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1.  Spx mediates oxidative stress regulation of the methionine sulfoxide reductases operon in Bacillus subtilis 
BMC Microbiology  2008;8:128.
All aerobically grown living cells are exposed to oxidative damage by reactive oxygen species (ROS). A major damage by ROS to proteins is caused by covalent modifications of methionine residues giving methionine sulfoxide (Met-SO). Methionine sulfoxide reductases are enzymes able to regenerate methionine and restore protein function after oxidative damage.
We characterized the methionine sulfoxide reductase genes msrA and msrB in Bacillus subtilis, forming an operon transcribed from a single sigma A-dependent promoter. The msrAB operon was specifically induced by oxidative stress caused by paraquat (PQ) but not by H2O2. Spx, a global oxidative stress regulator in B. subtilis, is primarily responsible for this PQ-specific induction of msrAB expression. In support of this finding, an spx deletion mutant is extremely sensitive to PQ, and increased expression of msrA was identified in a clpX mutant in which Spx accumulated. However, the Spx effect was also visible under conditions where the protein did not accumulate (PQ treatment), suggesting a specific molecular effect at the level of the Spx protein. Indeed, the CXXC motif of Spx was found essential for its function in the PQ-specific induction of msrAB expression. PQ caused a modification of Spx requiring at least one of the cysteines of the CXXC motif of Spx. The PQ modified form of Spx showed a dynamic change in vivo.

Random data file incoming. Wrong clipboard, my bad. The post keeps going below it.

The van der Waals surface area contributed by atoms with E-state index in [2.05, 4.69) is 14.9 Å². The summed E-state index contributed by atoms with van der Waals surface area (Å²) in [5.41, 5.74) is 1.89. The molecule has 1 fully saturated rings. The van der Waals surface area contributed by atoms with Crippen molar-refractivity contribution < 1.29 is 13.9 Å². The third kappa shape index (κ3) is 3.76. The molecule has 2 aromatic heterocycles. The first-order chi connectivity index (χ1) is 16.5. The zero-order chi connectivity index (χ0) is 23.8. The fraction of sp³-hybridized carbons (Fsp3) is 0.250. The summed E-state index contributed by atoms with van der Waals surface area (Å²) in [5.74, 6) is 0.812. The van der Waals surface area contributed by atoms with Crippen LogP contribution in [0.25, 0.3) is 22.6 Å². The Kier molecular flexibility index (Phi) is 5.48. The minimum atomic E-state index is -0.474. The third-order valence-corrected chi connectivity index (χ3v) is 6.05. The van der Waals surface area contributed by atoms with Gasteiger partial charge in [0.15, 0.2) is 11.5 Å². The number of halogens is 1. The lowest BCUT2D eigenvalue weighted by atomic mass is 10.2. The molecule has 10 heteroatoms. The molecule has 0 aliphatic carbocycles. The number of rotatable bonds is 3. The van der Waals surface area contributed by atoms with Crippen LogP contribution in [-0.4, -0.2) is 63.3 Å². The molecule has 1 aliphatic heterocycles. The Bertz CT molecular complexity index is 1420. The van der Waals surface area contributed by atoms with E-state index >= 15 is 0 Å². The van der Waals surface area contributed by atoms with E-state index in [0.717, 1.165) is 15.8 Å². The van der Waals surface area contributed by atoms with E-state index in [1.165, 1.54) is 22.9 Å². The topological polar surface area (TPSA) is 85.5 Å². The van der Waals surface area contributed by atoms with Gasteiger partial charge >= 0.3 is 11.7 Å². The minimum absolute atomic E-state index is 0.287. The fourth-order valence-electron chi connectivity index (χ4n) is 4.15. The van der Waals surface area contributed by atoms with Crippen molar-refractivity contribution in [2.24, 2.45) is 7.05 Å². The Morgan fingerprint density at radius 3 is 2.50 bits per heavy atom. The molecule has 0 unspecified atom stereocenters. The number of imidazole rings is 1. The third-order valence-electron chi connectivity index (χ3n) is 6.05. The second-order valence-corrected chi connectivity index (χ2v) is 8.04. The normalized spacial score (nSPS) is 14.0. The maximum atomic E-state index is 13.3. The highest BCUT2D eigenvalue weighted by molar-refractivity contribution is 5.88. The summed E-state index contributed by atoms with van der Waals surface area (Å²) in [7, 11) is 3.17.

The Spx mediated PQ-specific regulation pathway of the msrAB operon in B. subtilis is reported. Our results suggest that PQ induced the expression of msrAB partially through an oxidation on Spx via modification of its CXXC motif.
PMCID: PMC2518928  PMID: 18662407
2.  The two authentic methionine aminopeptidase genes are differentially expressed in Bacillus subtilis 
BMC Microbiology  2005;5:57.
Two putative methionine aminopeptidase genes, map (essential) and yflG (non-essential), were identified in the genome sequence of Bacillus subtilis. We investigated whether they can function as methionine aminopeptidases and further explored possible reasons for their essentiality or dispensability in B. subtilis.
In silico analysis of MAP evolution uncovered a coordinated pattern of MAP and deformylase that did not correlate with the pattern of 16S RNA evolution. Biochemical assays showed that both MAP (MAP_Bs) and YflG (YflG_Bs) from B. subtilis overproduced in Escherichia coli and obtained as pure proteins exhibited a methionine aminopeptidase activity in vitro. Compared with MAP_Bs, YflG_Bs was approximately two orders of magnitude more efficient when assayed on synthetic peptide substrates. Both map and yflG genes expressed in multi-copy plasmids could complement the function of a defective map gene in the chromosomes of both E. coli and B. subtilis. In contrast, lacZ gene transcriptional fusions showed that the promoter activity of map was 50 to 100-fold higher than that of yflG. Primer extension analysis detected the transcription start site of the yflG promoter. Further work identified that YvoA acted as a possible weak repressor of yflG expression in B. subtilis in vivo.